Row brews between Uganda, Chinese firm over sand mining in Lake VictoriaFriday February 02 2018
Uganda's environmental watchdog has warned of devastating consequences if Chinese investors insist on mining sand from Lake Victoria.
The National Environment Management Authority (Nema) spokesperson, Naomi Karekaho, said Chinese firm Mango Tree Group Ltd was only permitted to manufacture ships and must first seek approval to engage in sand extraction.
“We want to categorically state that Mango Tree Group Ltd’s activities of engaging in sand mining are illegal. We only cleared them to manufacture ships after they secured a license from the Uganda Investment Authority, not carrying out dredging on the lake shores,” said Ms Karekaho on Wednesday.
“The sites where they want to excavate sand are very crucial. We warned them against tampering with them because any destruction may spark off a serious ecological disaster we may not handle as a country. They can think of other areas but an EIA [Environmental Impact Assessment] has to first be carried out,” she added.
On September 2 last year, the company submitted its first EIA report to Nema, seeking approval to excavate sand from three sites on the lake shores of Nkumba near Entebbe, near Kimi Island in Mukono District and near Kavejanja-Buusi Island, Wakiso District.
But Nema rejected the EIA on grounds that the company’s activities would have a negative impact on the eco-system.
In a June 1, 2017 letter to Mango Tree Group directors, the Nema executive director, Dr Tom Okurut, explained that Kimi Island, for instance, is a tilapia breeding area, while Buusi and Nkumba are breeding and nursery areas for Nile Perch as well as active fishing grounds, which cannot be tampered with.
But the company directors, led by a Mr Water Lee, insist that to develop water transport on Lake Victoria, they need to dredge a ship channel on the lake bed to open up a route to Mwanza Port in Tanzania.
“To develop water transport on Lake Victoria, we need to do some dredging in some parts of the lake where the ship cannot sail well. We have injected more than $35 million (about Shs127b) in this business, but we ask the government to work with Nema and offer us a dredging licence and we begin our project,” said Mr Shuchun Fan, another company director.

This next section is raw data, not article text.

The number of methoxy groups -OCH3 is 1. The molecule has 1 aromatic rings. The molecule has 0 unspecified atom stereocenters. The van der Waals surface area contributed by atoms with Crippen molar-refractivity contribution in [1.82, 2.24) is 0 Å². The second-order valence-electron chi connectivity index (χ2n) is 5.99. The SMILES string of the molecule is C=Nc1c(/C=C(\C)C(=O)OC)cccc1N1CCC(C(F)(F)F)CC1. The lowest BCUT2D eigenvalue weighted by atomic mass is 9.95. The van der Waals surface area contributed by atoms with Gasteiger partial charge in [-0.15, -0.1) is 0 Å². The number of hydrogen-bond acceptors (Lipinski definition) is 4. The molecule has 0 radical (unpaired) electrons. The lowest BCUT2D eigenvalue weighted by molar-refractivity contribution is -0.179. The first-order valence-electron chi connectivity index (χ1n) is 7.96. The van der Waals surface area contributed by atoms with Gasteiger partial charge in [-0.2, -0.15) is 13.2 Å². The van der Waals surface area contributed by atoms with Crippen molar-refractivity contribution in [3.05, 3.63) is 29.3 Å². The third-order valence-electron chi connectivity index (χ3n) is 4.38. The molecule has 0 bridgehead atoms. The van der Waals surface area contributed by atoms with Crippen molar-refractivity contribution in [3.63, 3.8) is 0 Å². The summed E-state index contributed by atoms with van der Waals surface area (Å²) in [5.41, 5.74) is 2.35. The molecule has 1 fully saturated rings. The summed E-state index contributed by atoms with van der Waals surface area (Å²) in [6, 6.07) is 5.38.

“Currently, we don’t have a licence and that’s why we can’t do anything though we have launched the ship to show government how ready we are,” he added.
The plan by Mango Tree Group Ltd to excavate sand from the lake has since caused a standoff between Wakiso District chairperson Matia Lwanga Bwanika and councillors.
While Mr Bwanika insists the company’s activities will kill aquatic organisms in the lake, the councillors led by the speaker, Mr Simon Nsubuga, say since the district needs money to facilitate various development projects, sand mining can be embraced as of the key revenue sources.
READ: Sand prices set to rise after mining ban
Early this month, Mr Bwanika accused councillors of taking bribes from Gen Salim Saleh, the coordinator of the Operation Wealth Creation programme, to endorse the Chinese sand mining project, an accusation they have since denied.
In an interview on Wednesday, Mr Bwanika said he will not yield to any pressure to back a project he believes will endanger the lake.
“We are poor as a district, but we shall not seek temporary economic gains at the expense of the environment because if we do so, our future will be bleak as a country,” he said.
Gen Saleh has since openly backed the excavation of sand from the lake, saying the country must make sacrifices if it is to attain industrialisation.
Mango Tree had initially been licensed by the Uganda Investment Authority to build ships, a port and ship yard at Kawuku. It was also expected to use one of the built dredgers to open the water ways. A dredger they built was recently commissioned by State minister for Trade Michael Werikhe.
Environmentalists have on several occasions warned that unchecked sand mining activities in lakes and major swamps across the country will lead to a serious ecological disaster.
But the booming construction industry where sand is much needed seems to have blinded those in authority thus sacrificing the environment at the expense of perceived revenue.
Reported by Joseph Kiggundu and Al-Mahdi Ssenkabirwa